March 13, 2003

Unions play, children pay

By: James Kirchick

If the charges are true–and one accused conspirator already has pleaded guilty and promised to testify against the others–the leadership of the Washington Teachers Union hasn’t been looking out for its members in recent years–let alone the students those members serve.

Leaders of the WTU, which represents teachers in the District of Columbia school system, stand accused of spending more than $2 million in union dues for antiques, tailor-made clothing, jewelry, art and expensive home furnishings. Evidence of criminal behavior surfaced last fall when teachers complained of unexplained jumps in their union dues. The union also failed to deliver key services to its members.

And it’s not as if the system was functioning well enough to do without their help. At only one high school in the nation’s capital do 50 percent of its students score “proficient” in reading, and at no school do 50 percent score “proficient” or better in math.

But it doesn’t end there. The National Education Association (NEA), one of the two major umbrella organizations for teachers’ unions (the American Federation of Teachers is the other), found itself in hot water last spring for allegedly illegally concealing the use of millions of dollars in tax-exempt union dues for political activities, according to a complaint filed by the Washington-based Landmark Legal Foundation.

The unions spent the overwhelming majority of their money to back Democratic candidates and policies. But the candidates and policies they backed are not the issue. The issue is that teachers are forced in many cases to join their local union, and their dues are, for the most part, spent in their names without regard to whether they support the candidates and policies that receive the funds.

But this is not a story about how union members’ funds were abused, compelling as that tale may be. This is a story about huge, prominent organizations sowing the seeds of their own destruction by neglecting their mission in the name of a self-serving, cynical political agenda they can enact only through the back door because society never would allow it otherwise.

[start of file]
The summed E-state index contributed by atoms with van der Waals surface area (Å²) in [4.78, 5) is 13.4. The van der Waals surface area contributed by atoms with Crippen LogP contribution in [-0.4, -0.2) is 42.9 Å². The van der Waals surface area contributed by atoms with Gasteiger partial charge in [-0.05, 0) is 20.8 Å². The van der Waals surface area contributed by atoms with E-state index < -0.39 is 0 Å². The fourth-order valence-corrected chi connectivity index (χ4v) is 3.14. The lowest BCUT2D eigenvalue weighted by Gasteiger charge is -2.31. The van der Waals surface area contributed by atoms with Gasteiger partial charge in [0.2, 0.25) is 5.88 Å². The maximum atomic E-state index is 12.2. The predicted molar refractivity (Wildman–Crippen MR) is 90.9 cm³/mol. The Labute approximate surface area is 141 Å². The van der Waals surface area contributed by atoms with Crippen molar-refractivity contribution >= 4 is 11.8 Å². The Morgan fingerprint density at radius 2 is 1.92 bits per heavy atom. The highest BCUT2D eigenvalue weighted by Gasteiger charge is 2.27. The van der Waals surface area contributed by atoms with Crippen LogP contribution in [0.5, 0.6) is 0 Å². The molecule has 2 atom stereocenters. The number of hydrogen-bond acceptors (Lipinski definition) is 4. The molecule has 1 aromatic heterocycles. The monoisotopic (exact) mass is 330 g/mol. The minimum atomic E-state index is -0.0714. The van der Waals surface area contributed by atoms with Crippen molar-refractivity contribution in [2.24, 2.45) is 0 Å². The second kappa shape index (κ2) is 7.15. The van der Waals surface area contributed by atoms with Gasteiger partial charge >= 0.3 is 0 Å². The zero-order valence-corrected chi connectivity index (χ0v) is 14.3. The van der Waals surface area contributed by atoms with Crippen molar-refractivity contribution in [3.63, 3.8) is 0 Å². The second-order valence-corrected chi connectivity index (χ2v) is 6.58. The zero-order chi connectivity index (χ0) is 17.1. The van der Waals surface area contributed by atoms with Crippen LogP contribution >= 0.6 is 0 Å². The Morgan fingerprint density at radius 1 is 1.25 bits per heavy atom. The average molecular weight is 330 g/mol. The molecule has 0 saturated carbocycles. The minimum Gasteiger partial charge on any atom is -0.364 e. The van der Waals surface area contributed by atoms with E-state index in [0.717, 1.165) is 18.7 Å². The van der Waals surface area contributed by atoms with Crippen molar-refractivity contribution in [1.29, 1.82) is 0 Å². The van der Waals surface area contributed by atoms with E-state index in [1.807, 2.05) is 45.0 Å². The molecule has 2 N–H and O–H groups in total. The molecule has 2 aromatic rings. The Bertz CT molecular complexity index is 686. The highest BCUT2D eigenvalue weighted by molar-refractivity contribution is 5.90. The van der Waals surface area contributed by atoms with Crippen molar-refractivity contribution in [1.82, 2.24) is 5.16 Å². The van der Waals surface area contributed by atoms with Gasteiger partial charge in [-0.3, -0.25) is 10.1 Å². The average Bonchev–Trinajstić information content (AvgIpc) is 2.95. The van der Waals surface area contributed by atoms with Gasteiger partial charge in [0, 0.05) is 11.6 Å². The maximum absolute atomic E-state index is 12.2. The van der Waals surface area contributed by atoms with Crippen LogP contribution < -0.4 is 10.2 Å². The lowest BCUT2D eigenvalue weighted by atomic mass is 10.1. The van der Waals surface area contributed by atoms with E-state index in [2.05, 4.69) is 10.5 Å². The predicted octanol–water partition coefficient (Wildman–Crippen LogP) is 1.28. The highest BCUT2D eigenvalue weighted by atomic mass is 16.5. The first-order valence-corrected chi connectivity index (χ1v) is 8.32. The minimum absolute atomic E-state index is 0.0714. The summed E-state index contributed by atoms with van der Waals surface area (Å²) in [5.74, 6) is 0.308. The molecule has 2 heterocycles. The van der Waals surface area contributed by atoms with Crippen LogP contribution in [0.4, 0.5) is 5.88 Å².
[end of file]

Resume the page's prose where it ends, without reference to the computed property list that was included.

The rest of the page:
The moral relativism that informs their views on the meaning of the Sept. 11 attacks, on sex education, on homosexuality and on the place of God in the classroom would not win the support of a majority of concerned parents in any school district in America. To put forth such views, neglect the job at hand–which is to educate America’s students–and then to attempt to forbid parents to opt out of such a system is not only the height of arrogance, it’s the root of what may lead to the unions’ downfall if they don’t change their ways.

Parents want their children to receive a top-notch education from teachers whose values, more or less, reflect their own. This isn’t happening now, and everyone knows it. What is happening, in too many cases, is a 6-hour-per-day spin session programmed by the radical left for their handmaidens in the union.

For instance, teachers correctly identified Sept. 11 as what those familiar with edu-speak call “a teachable moment.” But to teach what?

That America’s place in the world as a powerful nation that seeks freedom for all people sometimes makes it vulnerable to attacks by fanatics who would kill before they compromise, terrorize before they tolerate, and enslave before they would enlighten? To be fair, this was the message many teachers carried to their classrooms. They used the incident to teach their students about the politics of the Middle East, the weakness that totalitarianism and rule by terror visits on societies, and the value of freedom as we know it and hold it dear.

For too many others, however, this was not the case. The NEA cautioned teachers not even to affix blame for the attacks. All things are equal. This was a big misunderstanding. Their worldview–which permits no dissent, grants animals more rights than women and insists that all must follow its abhorrent moral code–has equal validity to that of our society, which was founded on tolerance for dissent, rights for all, and freedom of religion.